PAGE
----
Kitchens Stir the Pot: Post-Covid Consumer Desires Revealed
The New Home Trends Institute, the new consumer-insights unit of John Burns Real Estate Consulting, shares what people want in 2021 kitchens in a TBD exclusive.
Credit: Photography by Eric Lucero, designer EllisDesign, image courtesy of Berkeley Homes
If predicting what post-pandemic consumers want were a betting sport, the kitchen would be its bookie.
With prognosticator season awash with A-plus-B-equals-C logic applied to the unpredictable and often irrational world of what consumers want, what seems sensibly repeatable has finally met some data.
The John Burns Real Estate Consulting's New Home Trends Institute (NHTI) report on consumer demands and desires for kitchens in 2021, based on 1,140 interviews with U.S. homeowners with incomes of at least $50,000, and leaning on Houzz's Kitchen Study based on surveys 0f 2,014 homeowners who have recently, are currently or are planning home renovations, gives a clear picture of where kitchen design needs to focus right now and the products most affected.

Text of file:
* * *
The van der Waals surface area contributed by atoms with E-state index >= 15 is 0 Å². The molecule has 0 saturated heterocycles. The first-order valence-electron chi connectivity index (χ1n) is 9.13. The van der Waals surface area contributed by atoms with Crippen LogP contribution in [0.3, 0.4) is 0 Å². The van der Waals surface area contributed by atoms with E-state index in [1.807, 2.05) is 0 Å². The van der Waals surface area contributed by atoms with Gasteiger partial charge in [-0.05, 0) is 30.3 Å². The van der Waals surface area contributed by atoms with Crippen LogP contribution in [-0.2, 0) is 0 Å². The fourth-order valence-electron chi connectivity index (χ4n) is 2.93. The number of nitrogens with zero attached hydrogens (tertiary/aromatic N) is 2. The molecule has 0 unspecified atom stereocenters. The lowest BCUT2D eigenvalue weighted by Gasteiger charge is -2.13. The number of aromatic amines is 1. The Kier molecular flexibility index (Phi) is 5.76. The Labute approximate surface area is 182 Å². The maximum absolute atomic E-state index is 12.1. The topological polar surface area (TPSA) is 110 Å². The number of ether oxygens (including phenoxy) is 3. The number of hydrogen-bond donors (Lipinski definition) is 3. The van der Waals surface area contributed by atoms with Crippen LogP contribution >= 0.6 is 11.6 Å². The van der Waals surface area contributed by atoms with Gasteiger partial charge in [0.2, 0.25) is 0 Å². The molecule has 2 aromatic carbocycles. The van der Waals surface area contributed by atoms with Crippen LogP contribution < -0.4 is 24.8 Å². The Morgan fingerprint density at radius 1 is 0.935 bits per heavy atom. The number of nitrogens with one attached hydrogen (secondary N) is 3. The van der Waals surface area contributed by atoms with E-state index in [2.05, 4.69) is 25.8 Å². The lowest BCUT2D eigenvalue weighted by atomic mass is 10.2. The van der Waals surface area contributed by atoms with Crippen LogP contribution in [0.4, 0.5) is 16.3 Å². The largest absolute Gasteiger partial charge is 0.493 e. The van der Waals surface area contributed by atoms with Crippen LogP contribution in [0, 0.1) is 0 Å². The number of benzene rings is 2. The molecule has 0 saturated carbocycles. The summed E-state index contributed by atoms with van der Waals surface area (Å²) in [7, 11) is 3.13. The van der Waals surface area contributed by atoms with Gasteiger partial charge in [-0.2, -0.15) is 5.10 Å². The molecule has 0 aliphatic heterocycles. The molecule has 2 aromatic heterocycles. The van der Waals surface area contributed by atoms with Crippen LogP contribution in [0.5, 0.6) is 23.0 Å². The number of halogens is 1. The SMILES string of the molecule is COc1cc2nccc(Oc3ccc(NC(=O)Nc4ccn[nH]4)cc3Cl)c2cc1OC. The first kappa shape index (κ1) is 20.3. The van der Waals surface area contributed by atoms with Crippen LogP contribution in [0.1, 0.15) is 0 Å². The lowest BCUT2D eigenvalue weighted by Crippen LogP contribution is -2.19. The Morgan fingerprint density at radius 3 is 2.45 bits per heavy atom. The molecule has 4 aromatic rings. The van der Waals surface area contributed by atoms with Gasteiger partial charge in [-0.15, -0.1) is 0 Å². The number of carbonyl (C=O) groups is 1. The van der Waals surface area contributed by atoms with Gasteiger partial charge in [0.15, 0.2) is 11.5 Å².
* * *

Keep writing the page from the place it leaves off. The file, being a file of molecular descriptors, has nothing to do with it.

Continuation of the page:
The implications of its findings for builders and suppliers range from an immediate need for collaboration between the two, a rethink of design and space, and a realization of the unique values and wants of different age demographics. Spoiler alert: the kids are alright, but they're different.
NHTI says consumers want a transcendant kitchen all grown up, transforming from utilitarian duckling into a graceful and stylish swan, the central hub of family life and entertaining in a clutter-free world – sown from re-imagined spaces and sustained on easy to clean surfaces.